NEWS 10-Year-Old Girl Sends More Than 1,500 Art Kits To Children In Care During Pandemic

10-Year-Old Girl Sends More Than 1,500 Art Kits To Children In Care During Pandemic



A kind-hearted 10-year-old girl has gifted over 1,500 art kits to children living in foster care facilities and homeless shelters over the course of the pandemic.

Chelsea Phaire, from Danbury, Connecticut, was driven to carry out her caring mission in the hopes of cheering up other kids who might be experiencing difficulties, and who would benefit from a creative outlet for their emotions.

The art kits are packed with all sorts of crafty goodies – such as crayons, paper, colouring books, coloured pencils and gel pens – and are distributed through Chelsea’s Charity, an organisation set up by Chelsea and her parents.

Chelsea’s mother, Candace Phaire, told :

Since she was seven, she was begging me and her dad to start a charity.

She was so persistent, every couple of months she would ask, ‘Are we starting Chelsea’s Charity yet?’ When she was turning 10, she asked us again, and we decided it was time to go for it.

Chelsea’s Charity was finally launched on Chelsea’s 10th birthday in August 2019, with party guests asked to donate art supplies rather than treating her with birthday presents.

Chelsea then used the donations to give away her first 40 art kits, with the supplies going to a New York-based homeless shelter.

The family went on to set up an Amazon wishlist for art supplies. Each time they receive enough donations, the kits are packed up and delivered to kids who might not be in a position to buy their own.

In the first five months of running the charity, Chelsea and Candace delivered almost 1,000 kits to kids living in homeless shelters, foster care facilities and women’s shelters, as well as those attending schools impacted by gun violence.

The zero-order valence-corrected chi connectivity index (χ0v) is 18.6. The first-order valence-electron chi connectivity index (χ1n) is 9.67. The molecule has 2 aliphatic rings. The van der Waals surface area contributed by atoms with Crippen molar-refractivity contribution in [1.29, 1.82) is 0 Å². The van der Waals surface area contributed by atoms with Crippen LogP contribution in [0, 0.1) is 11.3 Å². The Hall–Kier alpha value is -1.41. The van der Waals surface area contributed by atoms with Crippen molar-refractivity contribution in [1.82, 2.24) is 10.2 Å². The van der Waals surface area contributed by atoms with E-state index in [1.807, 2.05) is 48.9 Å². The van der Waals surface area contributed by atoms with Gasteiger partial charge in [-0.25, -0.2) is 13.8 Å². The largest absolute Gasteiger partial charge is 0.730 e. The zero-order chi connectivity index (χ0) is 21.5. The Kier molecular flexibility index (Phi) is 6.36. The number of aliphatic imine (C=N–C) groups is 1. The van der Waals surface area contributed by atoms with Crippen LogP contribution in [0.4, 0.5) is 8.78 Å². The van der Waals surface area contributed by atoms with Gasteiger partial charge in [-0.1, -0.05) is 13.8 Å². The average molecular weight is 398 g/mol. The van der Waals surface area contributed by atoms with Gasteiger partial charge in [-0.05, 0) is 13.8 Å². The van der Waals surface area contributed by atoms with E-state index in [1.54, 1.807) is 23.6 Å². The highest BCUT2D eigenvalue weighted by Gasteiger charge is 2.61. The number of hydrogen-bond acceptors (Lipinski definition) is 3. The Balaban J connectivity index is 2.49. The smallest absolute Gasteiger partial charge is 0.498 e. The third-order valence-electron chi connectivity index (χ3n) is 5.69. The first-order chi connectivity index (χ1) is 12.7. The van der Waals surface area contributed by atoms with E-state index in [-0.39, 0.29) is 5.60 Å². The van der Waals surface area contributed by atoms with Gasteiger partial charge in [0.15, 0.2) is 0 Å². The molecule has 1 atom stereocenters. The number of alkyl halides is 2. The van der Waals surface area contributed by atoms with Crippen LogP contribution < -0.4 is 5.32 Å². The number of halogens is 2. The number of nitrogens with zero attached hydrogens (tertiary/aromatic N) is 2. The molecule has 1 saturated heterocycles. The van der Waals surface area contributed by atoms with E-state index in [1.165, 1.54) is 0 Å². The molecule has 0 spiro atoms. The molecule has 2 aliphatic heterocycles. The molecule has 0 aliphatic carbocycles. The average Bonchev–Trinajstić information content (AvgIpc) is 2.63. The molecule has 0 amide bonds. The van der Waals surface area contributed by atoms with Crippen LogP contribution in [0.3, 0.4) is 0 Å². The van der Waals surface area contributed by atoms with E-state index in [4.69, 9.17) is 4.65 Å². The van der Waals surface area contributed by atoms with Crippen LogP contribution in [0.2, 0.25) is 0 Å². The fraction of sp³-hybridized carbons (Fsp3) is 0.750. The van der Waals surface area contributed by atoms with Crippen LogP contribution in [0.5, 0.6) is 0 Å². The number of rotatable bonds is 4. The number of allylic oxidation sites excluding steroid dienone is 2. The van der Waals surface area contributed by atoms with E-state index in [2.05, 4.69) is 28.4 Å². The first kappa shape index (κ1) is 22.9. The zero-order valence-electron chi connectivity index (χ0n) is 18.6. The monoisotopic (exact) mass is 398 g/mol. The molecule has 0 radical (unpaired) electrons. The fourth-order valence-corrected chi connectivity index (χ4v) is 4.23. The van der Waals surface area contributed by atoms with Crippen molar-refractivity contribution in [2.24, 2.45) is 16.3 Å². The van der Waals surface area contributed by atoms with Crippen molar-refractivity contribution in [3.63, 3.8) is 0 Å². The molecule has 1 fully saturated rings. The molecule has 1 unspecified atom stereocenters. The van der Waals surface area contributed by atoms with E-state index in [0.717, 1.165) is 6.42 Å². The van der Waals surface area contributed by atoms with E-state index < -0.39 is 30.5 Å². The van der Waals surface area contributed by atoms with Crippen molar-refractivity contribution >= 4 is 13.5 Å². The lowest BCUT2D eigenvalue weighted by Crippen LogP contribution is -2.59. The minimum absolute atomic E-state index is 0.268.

Prior to the outbreak, Chelsea and Candace were able to travel across the US to deliver the kits face-to-face, with Chelsea even offering a few drawing tips to help others get started.

Social distancing precautions have put a halt to this sort of in-person interaction, but this has not stopped Chelsea from wanting to help.

She and her mother are currently mailing the kits out to where they are needed and, since March, the family has sent more than 1,500 kits to schools, shelters and foster homes spanning 12 US states.

Chelsea said:

I feel good inside knowing how happy they are when they get their art kits. I have definitely grown as a person because of this. Now my dream is to meet every kid in the entire world and give them art.

Who knows, maybe if we do that and then our kids do that, we’ll have world peace!

Sadly, when Chelsea was just eight years old, her swimming teacher, who had been like a family member to her, was killed from gun violence during their swimming lesson.

It was at this point that Chelsea began to use her love for art as a form of therapy. Through Chelsea’s Charity, she hopes to help others who have experienced trauma deal with their feelings through accessible art projects.

You can find out more about Chelsea’s Charity here.